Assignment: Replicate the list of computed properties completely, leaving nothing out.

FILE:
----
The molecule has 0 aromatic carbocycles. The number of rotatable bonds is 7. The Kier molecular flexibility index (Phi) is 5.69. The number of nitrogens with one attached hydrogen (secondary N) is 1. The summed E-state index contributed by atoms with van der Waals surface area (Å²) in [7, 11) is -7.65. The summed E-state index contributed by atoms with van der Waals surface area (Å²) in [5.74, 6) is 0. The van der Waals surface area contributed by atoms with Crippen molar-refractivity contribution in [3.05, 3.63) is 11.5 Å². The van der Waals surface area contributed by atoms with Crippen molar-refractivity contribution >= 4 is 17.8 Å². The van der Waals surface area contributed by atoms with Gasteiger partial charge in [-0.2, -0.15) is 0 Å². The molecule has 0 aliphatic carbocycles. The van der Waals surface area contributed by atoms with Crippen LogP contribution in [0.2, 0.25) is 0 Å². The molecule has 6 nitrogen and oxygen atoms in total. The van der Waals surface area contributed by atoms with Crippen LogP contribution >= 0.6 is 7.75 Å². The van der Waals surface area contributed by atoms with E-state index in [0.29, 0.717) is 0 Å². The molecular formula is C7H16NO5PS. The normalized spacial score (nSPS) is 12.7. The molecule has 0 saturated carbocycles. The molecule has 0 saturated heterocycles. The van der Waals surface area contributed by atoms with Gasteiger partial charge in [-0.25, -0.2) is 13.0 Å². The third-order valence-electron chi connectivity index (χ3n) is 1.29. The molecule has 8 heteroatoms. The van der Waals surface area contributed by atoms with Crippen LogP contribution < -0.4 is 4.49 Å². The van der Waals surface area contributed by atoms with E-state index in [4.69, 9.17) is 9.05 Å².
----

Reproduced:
The molecule has 0 aromatic carbocycles. The number of rotatable bonds is 7. The Kier molecular flexibility index (Phi) is 5.69. The number of nitrogens with one attached hydrogen (secondary N) is 1. The summed E-state index contributed by atoms with van der Waals surface area (Å²) in [7, 11) is -7.65. The summed E-state index contributed by atoms with van der Waals surface area (Å²) in [5.74, 6) is 0. The van der Waals surface area contributed by atoms with Crippen molar-refractivity contribution in [3.05, 3.63) is 11.5 Å². The van der Waals surface area contributed by atoms with Crippen molar-refractivity contribution >= 4 is 17.8 Å². The van der Waals surface area contributed by atoms with Gasteiger partial charge in [-0.2, -0.15) is 0 Å². The molecule has 0 aliphatic carbocycles. The van der Waals surface area contributed by atoms with Crippen LogP contribution in [0.2, 0.25) is 0 Å². The molecule has 6 nitrogen and oxygen atoms in total. The van der Waals surface area contributed by atoms with Crippen LogP contribution >= 0.6 is 7.75 Å². The van der Waals surface area contributed by atoms with E-state index in [0.29, 0.717) is 0 Å². The molecular formula is C7H16NO5PS. The normalized spacial score (nSPS) is 12.7. The molecule has 0 saturated carbocycles. The molecule has 0 saturated heterocycles. The van der Waals surface area contributed by atoms with Gasteiger partial charge in [-0.25, -0.2) is 13.0 Å². The third-order valence-electron chi connectivity index (χ3n) is 1.29. The molecule has 8 heteroatoms. The van der Waals surface area contributed by atoms with Crippen LogP contribution < -0.4 is 4.49 Å². The van der Waals surface area contributed by atoms with E-state index in [4.69, 9.17) is 9.05 Å².